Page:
David Cogswell | June 02, 2015 3:00 PM ET
Is Travel the Last Best Hope of the World?
At the Abercrombie & Kent 100 Club meeting in Chicago last year I saw Andrew McCarthy, the actor and lately bestselling travel writer, speak to a group of travel agents, whom he told they were “the last best hope of the world.”
He could have been just ingratiating himself with his audience. Who wouldn’t applaud enthusiastically for someone who told them they were the last best hope of the world? But in fact I think he was speaking the truth as he believes it. And though it may not be possible to call it a “fact,” it was an assertion that has some substance. I, and many others I know, have come to similar conclusions.
I am not just spouting a pretty generalization. There are many situations in which tourism really is the best hope. For some people in some situations it seems to be the only hope.
There are almost too many ways this is true to tabulate them in a short article. But I can tell you about some of the specific ways that the proposition has proven to be true. There are many situations in which it is undeniable that tourism is the best hope for the best outcomes we envision for ourselves and our fellow human beings around the world.
Nearly everyone who has traveled abroad has gotten a sense of how much better you can understand and appreciate a foreign culture if you go there and visit than you ever did by any previous experience, such as hearing about it, reading about it, etc.
The worst way of learning about other countries and cultures, oddly enough, is watching the news. But once you have been to a country, you can see the news with more understanding than before.
If you travel to Russia today you may find yourself enjoying the people and being really glad they were not destroyed in a nuclear holocaust along with most of the people of the U.S., back in 1962 during the near catastrophe that is now known as the Cuban Missile Crisis.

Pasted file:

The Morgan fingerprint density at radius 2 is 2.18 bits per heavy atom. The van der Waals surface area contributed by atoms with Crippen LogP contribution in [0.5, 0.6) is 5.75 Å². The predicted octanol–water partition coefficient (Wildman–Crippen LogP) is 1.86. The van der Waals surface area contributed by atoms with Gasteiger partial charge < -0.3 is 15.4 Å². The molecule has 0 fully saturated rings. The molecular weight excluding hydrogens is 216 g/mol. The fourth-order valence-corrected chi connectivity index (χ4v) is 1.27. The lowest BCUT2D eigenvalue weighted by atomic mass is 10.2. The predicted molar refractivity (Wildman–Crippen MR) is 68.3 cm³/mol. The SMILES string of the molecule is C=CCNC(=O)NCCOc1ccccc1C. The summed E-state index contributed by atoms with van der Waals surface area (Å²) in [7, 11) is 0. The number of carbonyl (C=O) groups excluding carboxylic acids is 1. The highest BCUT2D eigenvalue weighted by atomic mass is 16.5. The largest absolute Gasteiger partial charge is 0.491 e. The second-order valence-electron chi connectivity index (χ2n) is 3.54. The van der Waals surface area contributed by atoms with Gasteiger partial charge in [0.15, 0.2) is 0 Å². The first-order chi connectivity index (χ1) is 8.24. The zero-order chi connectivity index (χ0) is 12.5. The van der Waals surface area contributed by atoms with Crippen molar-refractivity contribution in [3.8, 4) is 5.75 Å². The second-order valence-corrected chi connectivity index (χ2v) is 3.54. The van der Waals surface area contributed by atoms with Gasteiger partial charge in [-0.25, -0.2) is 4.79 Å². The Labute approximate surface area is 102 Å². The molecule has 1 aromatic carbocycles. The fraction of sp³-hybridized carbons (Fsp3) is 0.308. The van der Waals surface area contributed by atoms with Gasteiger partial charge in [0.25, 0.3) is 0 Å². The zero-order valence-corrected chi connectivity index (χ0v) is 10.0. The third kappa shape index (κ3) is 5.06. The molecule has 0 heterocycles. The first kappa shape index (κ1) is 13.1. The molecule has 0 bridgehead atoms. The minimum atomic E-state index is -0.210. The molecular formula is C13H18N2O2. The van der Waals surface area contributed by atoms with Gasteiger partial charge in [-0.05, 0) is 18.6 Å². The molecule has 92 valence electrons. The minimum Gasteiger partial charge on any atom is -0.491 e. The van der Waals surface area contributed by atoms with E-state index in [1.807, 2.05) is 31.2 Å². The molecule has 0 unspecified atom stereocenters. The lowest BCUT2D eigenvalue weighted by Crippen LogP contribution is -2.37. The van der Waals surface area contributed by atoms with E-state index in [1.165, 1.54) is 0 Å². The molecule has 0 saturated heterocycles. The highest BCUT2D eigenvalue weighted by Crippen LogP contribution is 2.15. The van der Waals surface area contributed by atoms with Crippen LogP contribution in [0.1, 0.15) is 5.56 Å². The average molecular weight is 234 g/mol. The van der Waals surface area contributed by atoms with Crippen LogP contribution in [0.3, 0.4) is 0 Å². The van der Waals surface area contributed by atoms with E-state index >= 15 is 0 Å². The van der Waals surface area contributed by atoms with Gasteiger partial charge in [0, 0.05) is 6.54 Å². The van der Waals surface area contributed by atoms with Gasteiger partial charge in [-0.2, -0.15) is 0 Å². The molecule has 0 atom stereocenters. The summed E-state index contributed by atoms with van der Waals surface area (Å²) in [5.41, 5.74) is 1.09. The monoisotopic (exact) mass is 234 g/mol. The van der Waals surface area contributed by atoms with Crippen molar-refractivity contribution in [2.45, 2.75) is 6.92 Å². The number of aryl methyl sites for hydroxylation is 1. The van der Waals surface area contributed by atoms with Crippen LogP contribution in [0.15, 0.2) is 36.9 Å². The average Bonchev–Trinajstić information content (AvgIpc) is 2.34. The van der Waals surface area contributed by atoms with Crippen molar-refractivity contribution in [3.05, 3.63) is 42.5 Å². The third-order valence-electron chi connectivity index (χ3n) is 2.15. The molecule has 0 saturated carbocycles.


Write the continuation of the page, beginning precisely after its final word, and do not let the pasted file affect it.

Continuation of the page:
“Hey, these people are pretty cool! Glad we didn’t wipe the country off the face of the earth.”
Americans in 1962, other than a tiny percentage, did not have the benefit of knowing that the Russians were not really the vicious animals our Cold War propaganda was painting a picture of, but were really nice people that we can get along with fine. We can get along with them quite easily when we visit their country even if there are political tensions between our governments, as there are again now.
More and more human beings in the world are gaining the benefit of cultural interaction through travel. That applies to the people who receive travelers at the destination as well as those who are traveling to a foreign country.
Cultural exchanges take place every day as a result of travel. And we know that the process does increase understanding and friendship between people of different countries. That has to help move countries away from hostilities and make people less vulnerable to being swept away in tidal waves of rage after some international incident.
So in terms of the biggest threat to human survival – war – travel works against it. Travel promotes understanding and empathy between different countries.
In terms of environmental destruction, one of the other most dire threats to civilization, travel also promotes understanding of the problems and concerns involved. Tourism has been a vital force in promoting good philanthropic work to do things that must be done but are not of themselves profitable.